Thrombophlebitis is the inflammation of one or more veins due to the formation of a blood clot. This article provides information on the causes, symptoms, and treatment measures for this medical condition.
The term ‘thrombophlebitis’ is derived from ‘thrombus’ and ‘phlebitis’. While thrombus refers to a blood clot, phlebitis refers to the inflammation of a vein. This condition is characterized by the inflammation of a vein due to the presence of a blood clot. These clots usually affect the veins in legs, but can also affect the veins in the arms and neck. It is classified into Superficial Vein Thrombosis (SVT) and Deep Vein Thrombosis (DVT). The former is characterized by clots that form in the veins near the skin. These clots are not harmful, but they do cause pain. The clots break gradually as they flow with the blood, and might indicate the presence of DVT in some other part of the body. DVT is characterized by the formation of clots in the large veins that are located deep within the muscles of the lower leg or the thighs. DVT is harmful, and it may cause damage to the affected vein.
The formation of blood clots is the main reason behind the inflammation of the vein. Given below is the list of risk factors that may lead to blood clot formation.
- An injury to the vein
- Use of birth control pills
- Surgery, after which the patient might be required to take bed rest for a long period.
- Diabetes (type 2)
- Sitting in the same position for a very long time
- Deficiency in the blood, which prevents the normal dissolution of the clot (like deficiency of vitamin B-12)
The symptoms depend on the type of thrombophlebitis. Given below is the list of common symptoms of SVT and DVT.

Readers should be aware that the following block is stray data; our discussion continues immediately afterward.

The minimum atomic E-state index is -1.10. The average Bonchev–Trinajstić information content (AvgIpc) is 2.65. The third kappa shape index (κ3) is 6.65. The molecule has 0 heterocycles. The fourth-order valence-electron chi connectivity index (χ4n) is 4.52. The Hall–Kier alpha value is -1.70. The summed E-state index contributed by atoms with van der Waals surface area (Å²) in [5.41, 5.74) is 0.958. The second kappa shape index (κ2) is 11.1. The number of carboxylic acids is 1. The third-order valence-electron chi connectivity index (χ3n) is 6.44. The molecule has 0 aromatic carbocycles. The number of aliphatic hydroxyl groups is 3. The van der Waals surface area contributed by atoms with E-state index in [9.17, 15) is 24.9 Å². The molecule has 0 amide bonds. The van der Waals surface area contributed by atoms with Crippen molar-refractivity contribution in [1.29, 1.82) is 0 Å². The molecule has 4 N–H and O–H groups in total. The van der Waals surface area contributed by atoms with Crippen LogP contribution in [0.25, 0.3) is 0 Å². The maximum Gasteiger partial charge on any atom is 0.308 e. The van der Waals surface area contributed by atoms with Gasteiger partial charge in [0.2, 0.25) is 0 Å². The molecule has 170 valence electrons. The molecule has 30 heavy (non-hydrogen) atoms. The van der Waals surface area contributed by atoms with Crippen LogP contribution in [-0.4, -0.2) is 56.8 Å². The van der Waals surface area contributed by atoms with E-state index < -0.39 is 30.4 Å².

- Skin color of the affected part becomes red.
- Pain and swelling in the affected region
- Burning sensation, tenderness, and warmth
Specific Symptoms of SVT
- Hard, inflamed veins below the skin that are visible to the naked eye
Embolism is blockage of blood vessel. In DVT, the blood clot may travel to other parts of the body (like heart, lungs, etc.) and cause embolism in them. Thus, a person suffering from DVT may show the following symptoms:
- Increased heart rate
- Shortness of breath
- Chest pain
Physical examination and medical history are part of the first stage of diagnosis. The physician may perform the following tests to confirm its diagnosis.
Magnetic Resonance Imaging (MRI): It gives a 3-dimensional image of the affected area and reveals the presence of the clot. An MRI scan is usually not preferred due to its high cost.
Venography: During this procedure, a dye-like substance is injected into a vein in the affected area before taking an X-ray. This helps to know the shape of the vein and helps detect the presence of a blood clot.
Ultrasound: During this imaging test, high-frequency sound waves are passed through the affected area, which gives an image on the screen, verifying the presence of a blood clot.
Blood Test: Blood tests are conducted to check the deficiency of any clot-dissolving element in the blood. However, one cannot solely rely on the tests for diagnosis, as the deficiency might occur due to other reasons.
The treatment for thrombophlebitis depends on the type and the region where the phlebitis is present. SVT clots can be cured by treating the affected area externally. DVT needs to be treated immediately to lower the risk of embolism. The treatment for SVT is aimed at reducing the symptoms and avoiding the chances of DVT. Anticoagulants help in preventing the enlargement of the clots. NSAIDs (non-steroidal anti-inflammatory drugs), antibiotics (in case of infection) and painkillers might also be prescribed. Bandaging and elevating the affected area can sometimes prove useful in the treatment of SVT. The use of clot busters that help in dissolving the blood clots might also be recommended. While support stockings might be used to reduce the discomfort, doctors usually recommend the surgical removal of the blood clot or the affected vein in severe cases.
To prevent this condition, avoid sitting in one position for a long time, and do not wear tight clothes below waist. Following an exercise regimen will promote blood circulation, thereby lowering the risk of this condition.